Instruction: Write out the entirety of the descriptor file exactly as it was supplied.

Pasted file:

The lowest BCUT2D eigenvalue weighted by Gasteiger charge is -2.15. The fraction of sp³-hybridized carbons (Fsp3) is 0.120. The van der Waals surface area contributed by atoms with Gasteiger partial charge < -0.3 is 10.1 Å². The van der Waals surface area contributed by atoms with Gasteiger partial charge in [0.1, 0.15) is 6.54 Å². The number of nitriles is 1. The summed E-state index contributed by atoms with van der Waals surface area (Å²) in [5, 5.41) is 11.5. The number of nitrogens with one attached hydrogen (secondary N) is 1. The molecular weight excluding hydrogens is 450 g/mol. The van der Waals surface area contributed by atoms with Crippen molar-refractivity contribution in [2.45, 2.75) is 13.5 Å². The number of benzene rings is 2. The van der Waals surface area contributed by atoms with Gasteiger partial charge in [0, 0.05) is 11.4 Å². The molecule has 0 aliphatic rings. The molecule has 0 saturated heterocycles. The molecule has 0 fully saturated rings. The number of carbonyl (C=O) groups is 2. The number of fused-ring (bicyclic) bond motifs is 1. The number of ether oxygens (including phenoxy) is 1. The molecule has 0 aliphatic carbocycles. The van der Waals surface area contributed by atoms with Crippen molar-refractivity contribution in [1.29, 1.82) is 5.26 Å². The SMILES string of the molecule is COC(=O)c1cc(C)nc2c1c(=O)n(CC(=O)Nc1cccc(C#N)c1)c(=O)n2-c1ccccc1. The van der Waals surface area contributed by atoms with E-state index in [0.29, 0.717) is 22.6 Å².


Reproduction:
The lowest BCUT2D eigenvalue weighted by Gasteiger charge is -2.15. The fraction of sp³-hybridized carbons (Fsp3) is 0.120. The van der Waals surface area contributed by atoms with Gasteiger partial charge < -0.3 is 10.1 Å². The van der Waals surface area contributed by atoms with Gasteiger partial charge in [0.1, 0.15) is 6.54 Å². The number of nitriles is 1. The summed E-state index contributed by atoms with van der Waals surface area (Å²) in [5, 5.41) is 11.5. The number of nitrogens with one attached hydrogen (secondary N) is 1. The molecular weight excluding hydrogens is 450 g/mol. The van der Waals surface area contributed by atoms with Crippen molar-refractivity contribution in [2.45, 2.75) is 13.5 Å². The number of benzene rings is 2. The van der Waals surface area contributed by atoms with Gasteiger partial charge in [0, 0.05) is 11.4 Å². The molecule has 0 aliphatic rings. The molecule has 0 saturated heterocycles. The molecule has 0 fully saturated rings. The number of carbonyl (C=O) groups is 2. The number of fused-ring (bicyclic) bond motifs is 1. The number of ether oxygens (including phenoxy) is 1. The molecule has 0 aliphatic carbocycles. The van der Waals surface area contributed by atoms with Crippen molar-refractivity contribution in [1.29, 1.82) is 5.26 Å². The SMILES string of the molecule is COC(=O)c1cc(C)nc2c1c(=O)n(CC(=O)Nc1cccc(C#N)c1)c(=O)n2-c1ccccc1. The van der Waals surface area contributed by atoms with E-state index in [0.29, 0.717) is 22.6 Å².